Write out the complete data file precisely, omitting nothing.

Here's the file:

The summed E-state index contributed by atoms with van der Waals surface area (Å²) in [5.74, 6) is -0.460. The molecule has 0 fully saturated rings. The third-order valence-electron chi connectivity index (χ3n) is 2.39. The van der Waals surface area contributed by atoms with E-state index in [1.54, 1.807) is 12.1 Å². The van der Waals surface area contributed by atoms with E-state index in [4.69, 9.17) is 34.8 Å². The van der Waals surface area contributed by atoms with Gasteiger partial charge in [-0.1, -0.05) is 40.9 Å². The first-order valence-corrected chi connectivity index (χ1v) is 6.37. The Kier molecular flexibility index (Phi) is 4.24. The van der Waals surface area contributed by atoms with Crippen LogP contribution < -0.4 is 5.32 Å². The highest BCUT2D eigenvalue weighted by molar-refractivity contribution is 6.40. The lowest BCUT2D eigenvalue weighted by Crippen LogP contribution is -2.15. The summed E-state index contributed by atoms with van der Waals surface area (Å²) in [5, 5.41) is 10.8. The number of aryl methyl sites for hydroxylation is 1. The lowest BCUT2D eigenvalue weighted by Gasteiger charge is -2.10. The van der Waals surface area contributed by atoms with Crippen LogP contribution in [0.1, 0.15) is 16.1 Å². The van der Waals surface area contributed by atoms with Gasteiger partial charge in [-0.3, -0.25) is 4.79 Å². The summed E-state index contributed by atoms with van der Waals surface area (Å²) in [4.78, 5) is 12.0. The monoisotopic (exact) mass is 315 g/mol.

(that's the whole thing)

The summed E-state index contributed by atoms with van der Waals surface area (Å²) in [5.74, 6) is -0.460. The molecule has 0 fully saturated rings. The third-order valence-electron chi connectivity index (χ3n) is 2.39. The van der Waals surface area contributed by atoms with E-state index in [1.54, 1.807) is 12.1 Å². The van der Waals surface area contributed by atoms with E-state index in [4.69, 9.17) is 34.8 Å². The van der Waals surface area contributed by atoms with Gasteiger partial charge in [-0.1, -0.05) is 40.9 Å². The first-order valence-corrected chi connectivity index (χ1v) is 6.37. The Kier molecular flexibility index (Phi) is 4.24. The van der Waals surface area contributed by atoms with Crippen LogP contribution < -0.4 is 5.32 Å². The highest BCUT2D eigenvalue weighted by molar-refractivity contribution is 6.40. The lowest BCUT2D eigenvalue weighted by Crippen LogP contribution is -2.15. The summed E-state index contributed by atoms with van der Waals surface area (Å²) in [5, 5.41) is 10.8. The number of aryl methyl sites for hydroxylation is 1. The lowest BCUT2D eigenvalue weighted by Gasteiger charge is -2.10. The van der Waals surface area contributed by atoms with Crippen LogP contribution in [0.1, 0.15) is 16.1 Å². The van der Waals surface area contributed by atoms with Gasteiger partial charge in [-0.3, -0.25) is 4.79 Å². The summed E-state index contributed by atoms with van der Waals surface area (Å²) in [4.78, 5) is 12.0. The monoisotopic (exact) mass is 315 g/mol.